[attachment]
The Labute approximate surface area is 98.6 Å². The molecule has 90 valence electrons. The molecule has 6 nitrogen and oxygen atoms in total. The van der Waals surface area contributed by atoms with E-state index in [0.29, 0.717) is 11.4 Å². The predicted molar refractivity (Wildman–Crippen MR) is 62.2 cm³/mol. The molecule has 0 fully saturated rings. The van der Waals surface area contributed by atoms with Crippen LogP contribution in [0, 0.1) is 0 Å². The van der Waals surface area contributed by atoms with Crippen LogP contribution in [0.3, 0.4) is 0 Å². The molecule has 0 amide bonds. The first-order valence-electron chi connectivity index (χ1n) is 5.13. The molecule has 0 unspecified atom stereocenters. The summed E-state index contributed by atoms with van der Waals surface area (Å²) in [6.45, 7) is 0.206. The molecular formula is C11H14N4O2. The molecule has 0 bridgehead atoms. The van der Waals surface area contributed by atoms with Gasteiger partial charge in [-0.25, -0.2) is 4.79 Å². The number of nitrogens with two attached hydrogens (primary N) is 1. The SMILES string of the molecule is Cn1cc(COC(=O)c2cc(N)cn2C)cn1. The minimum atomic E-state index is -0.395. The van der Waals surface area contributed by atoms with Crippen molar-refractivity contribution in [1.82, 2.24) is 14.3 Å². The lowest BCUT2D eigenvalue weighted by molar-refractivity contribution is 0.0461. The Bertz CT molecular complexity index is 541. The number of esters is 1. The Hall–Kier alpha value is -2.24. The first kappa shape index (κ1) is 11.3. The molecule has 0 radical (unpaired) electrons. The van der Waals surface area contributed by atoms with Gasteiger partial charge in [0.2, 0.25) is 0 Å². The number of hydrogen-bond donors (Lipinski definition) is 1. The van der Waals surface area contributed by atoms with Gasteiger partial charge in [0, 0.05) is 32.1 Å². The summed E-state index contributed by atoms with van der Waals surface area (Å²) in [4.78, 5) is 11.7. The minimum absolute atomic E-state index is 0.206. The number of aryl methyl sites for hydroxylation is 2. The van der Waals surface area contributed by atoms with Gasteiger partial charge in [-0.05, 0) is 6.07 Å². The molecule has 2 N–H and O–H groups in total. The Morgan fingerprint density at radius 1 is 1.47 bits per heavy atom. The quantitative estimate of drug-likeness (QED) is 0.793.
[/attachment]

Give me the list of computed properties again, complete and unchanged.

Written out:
The Labute approximate surface area is 98.6 Å². The molecule has 90 valence electrons. The molecule has 6 nitrogen and oxygen atoms in total. The van der Waals surface area contributed by atoms with E-state index in [0.29, 0.717) is 11.4 Å². The predicted molar refractivity (Wildman–Crippen MR) is 62.2 cm³/mol. The molecule has 0 fully saturated rings. The van der Waals surface area contributed by atoms with Crippen LogP contribution in [0, 0.1) is 0 Å². The van der Waals surface area contributed by atoms with Crippen LogP contribution in [0.3, 0.4) is 0 Å². The molecule has 0 amide bonds. The first-order valence-electron chi connectivity index (χ1n) is 5.13. The molecule has 0 unspecified atom stereocenters. The summed E-state index contributed by atoms with van der Waals surface area (Å²) in [6.45, 7) is 0.206. The molecular formula is C11H14N4O2. The molecule has 0 bridgehead atoms. The van der Waals surface area contributed by atoms with Gasteiger partial charge in [-0.25, -0.2) is 4.79 Å². The number of nitrogens with two attached hydrogens (primary N) is 1. The SMILES string of the molecule is Cn1cc(COC(=O)c2cc(N)cn2C)cn1. The minimum atomic E-state index is -0.395. The van der Waals surface area contributed by atoms with Crippen molar-refractivity contribution in [1.82, 2.24) is 14.3 Å². The lowest BCUT2D eigenvalue weighted by molar-refractivity contribution is 0.0461. The Bertz CT molecular complexity index is 541. The number of esters is 1. The Hall–Kier alpha value is -2.24. The first kappa shape index (κ1) is 11.3. The molecule has 0 radical (unpaired) electrons. The van der Waals surface area contributed by atoms with Gasteiger partial charge in [0.2, 0.25) is 0 Å². The number of hydrogen-bond donors (Lipinski definition) is 1. The van der Waals surface area contributed by atoms with Gasteiger partial charge in [0, 0.05) is 32.1 Å². The summed E-state index contributed by atoms with van der Waals surface area (Å²) in [4.78, 5) is 11.7. The minimum absolute atomic E-state index is 0.206. The number of aryl methyl sites for hydroxylation is 2. The van der Waals surface area contributed by atoms with Gasteiger partial charge in [-0.05, 0) is 6.07 Å². The molecule has 2 N–H and O–H groups in total. The Morgan fingerprint density at radius 1 is 1.47 bits per heavy atom. The quantitative estimate of drug-likeness (QED) is 0.793.